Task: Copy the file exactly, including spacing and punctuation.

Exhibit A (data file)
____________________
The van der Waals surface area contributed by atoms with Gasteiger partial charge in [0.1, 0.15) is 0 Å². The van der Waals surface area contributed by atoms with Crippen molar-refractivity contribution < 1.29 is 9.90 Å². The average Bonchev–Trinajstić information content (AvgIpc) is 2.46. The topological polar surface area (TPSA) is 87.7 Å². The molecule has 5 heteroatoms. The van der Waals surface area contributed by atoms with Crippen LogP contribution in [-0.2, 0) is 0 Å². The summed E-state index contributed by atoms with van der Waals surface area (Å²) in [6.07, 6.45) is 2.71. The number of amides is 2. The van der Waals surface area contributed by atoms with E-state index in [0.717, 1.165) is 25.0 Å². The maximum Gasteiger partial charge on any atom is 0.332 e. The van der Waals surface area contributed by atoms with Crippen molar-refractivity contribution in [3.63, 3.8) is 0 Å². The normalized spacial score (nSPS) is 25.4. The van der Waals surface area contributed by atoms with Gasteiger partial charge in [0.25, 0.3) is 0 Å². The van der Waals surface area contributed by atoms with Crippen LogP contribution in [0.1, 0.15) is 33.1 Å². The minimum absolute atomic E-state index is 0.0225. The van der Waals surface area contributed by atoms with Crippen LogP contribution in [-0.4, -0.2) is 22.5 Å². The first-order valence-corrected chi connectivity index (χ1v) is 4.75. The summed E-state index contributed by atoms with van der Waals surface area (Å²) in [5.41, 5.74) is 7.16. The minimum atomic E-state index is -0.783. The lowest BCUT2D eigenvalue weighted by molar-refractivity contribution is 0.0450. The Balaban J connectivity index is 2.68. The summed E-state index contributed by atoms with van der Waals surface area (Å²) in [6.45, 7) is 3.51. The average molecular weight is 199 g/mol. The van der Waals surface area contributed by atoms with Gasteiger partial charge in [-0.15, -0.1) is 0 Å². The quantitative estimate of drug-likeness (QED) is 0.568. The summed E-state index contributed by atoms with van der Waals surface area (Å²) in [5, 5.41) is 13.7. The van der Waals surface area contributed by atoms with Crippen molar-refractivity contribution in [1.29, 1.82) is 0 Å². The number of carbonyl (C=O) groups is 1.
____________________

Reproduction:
The van der Waals surface area contributed by atoms with Gasteiger partial charge in [0.1, 0.15) is 0 Å². The van der Waals surface area contributed by atoms with Crippen molar-refractivity contribution < 1.29 is 9.90 Å². The average Bonchev–Trinajstić information content (AvgIpc) is 2.46. The topological polar surface area (TPSA) is 87.7 Å². The molecule has 5 heteroatoms. The van der Waals surface area contributed by atoms with Crippen LogP contribution in [-0.2, 0) is 0 Å². The summed E-state index contributed by atoms with van der Waals surface area (Å²) in [6.07, 6.45) is 2.71. The number of amides is 2. The van der Waals surface area contributed by atoms with E-state index in [0.717, 1.165) is 25.0 Å². The maximum Gasteiger partial charge on any atom is 0.332 e. The van der Waals surface area contributed by atoms with Crippen molar-refractivity contribution in [3.63, 3.8) is 0 Å². The normalized spacial score (nSPS) is 25.4. The van der Waals surface area contributed by atoms with Gasteiger partial charge in [0.25, 0.3) is 0 Å². The van der Waals surface area contributed by atoms with Crippen LogP contribution in [0.1, 0.15) is 33.1 Å². The minimum absolute atomic E-state index is 0.0225. The van der Waals surface area contributed by atoms with Crippen LogP contribution in [-0.4, -0.2) is 22.5 Å². The first-order valence-corrected chi connectivity index (χ1v) is 4.75. The summed E-state index contributed by atoms with van der Waals surface area (Å²) in [5.41, 5.74) is 7.16. The minimum atomic E-state index is -0.783. The lowest BCUT2D eigenvalue weighted by molar-refractivity contribution is 0.0450. The Balaban J connectivity index is 2.68. The summed E-state index contributed by atoms with van der Waals surface area (Å²) in [6.45, 7) is 3.51. The average molecular weight is 199 g/mol. The van der Waals surface area contributed by atoms with Gasteiger partial charge in [-0.15, -0.1) is 0 Å². The quantitative estimate of drug-likeness (QED) is 0.568. The summed E-state index contributed by atoms with van der Waals surface area (Å²) in [5, 5.41) is 13.7. The van der Waals surface area contributed by atoms with Crippen molar-refractivity contribution in [1.29, 1.82) is 0 Å². The number of carbonyl (C=O) groups is 1.